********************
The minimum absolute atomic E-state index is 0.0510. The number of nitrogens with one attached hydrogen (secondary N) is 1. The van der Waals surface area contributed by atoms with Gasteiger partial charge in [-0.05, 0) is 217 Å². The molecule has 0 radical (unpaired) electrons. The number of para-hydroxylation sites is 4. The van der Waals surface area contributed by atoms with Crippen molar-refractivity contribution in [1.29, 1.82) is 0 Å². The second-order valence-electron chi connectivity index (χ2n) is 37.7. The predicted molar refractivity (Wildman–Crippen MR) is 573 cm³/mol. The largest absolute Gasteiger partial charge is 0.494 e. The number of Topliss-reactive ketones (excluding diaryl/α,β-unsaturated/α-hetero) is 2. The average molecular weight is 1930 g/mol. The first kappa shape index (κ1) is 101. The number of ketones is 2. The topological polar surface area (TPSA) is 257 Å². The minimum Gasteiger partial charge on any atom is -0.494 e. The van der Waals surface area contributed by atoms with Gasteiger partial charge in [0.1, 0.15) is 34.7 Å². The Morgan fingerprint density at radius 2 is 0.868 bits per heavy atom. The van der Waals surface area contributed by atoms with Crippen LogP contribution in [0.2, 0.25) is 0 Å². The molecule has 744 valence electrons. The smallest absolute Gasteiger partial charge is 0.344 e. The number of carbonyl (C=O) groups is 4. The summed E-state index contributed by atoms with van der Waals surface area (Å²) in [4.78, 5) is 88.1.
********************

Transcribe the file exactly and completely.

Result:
The minimum absolute atomic E-state index is 0.0510. The number of nitrogens with one attached hydrogen (secondary N) is 1. The van der Waals surface area contributed by atoms with Gasteiger partial charge in [-0.05, 0) is 217 Å². The molecule has 0 radical (unpaired) electrons. The number of para-hydroxylation sites is 4. The van der Waals surface area contributed by atoms with Crippen molar-refractivity contribution in [1.29, 1.82) is 0 Å². The second-order valence-electron chi connectivity index (χ2n) is 37.7. The predicted molar refractivity (Wildman–Crippen MR) is 573 cm³/mol. The largest absolute Gasteiger partial charge is 0.494 e. The number of Topliss-reactive ketones (excluding diaryl/α,β-unsaturated/α-hetero) is 2. The average molecular weight is 1930 g/mol. The first kappa shape index (κ1) is 101. The number of ketones is 2. The topological polar surface area (TPSA) is 257 Å². The minimum Gasteiger partial charge on any atom is -0.494 e. The van der Waals surface area contributed by atoms with Gasteiger partial charge in [0.1, 0.15) is 34.7 Å². The Morgan fingerprint density at radius 2 is 0.868 bits per heavy atom. The van der Waals surface area contributed by atoms with Crippen LogP contribution in [0.2, 0.25) is 0 Å². The molecule has 744 valence electrons. The smallest absolute Gasteiger partial charge is 0.344 e. The number of carbonyl (C=O) groups is 4. The summed E-state index contributed by atoms with van der Waals surface area (Å²) in [4.78, 5) is 88.1.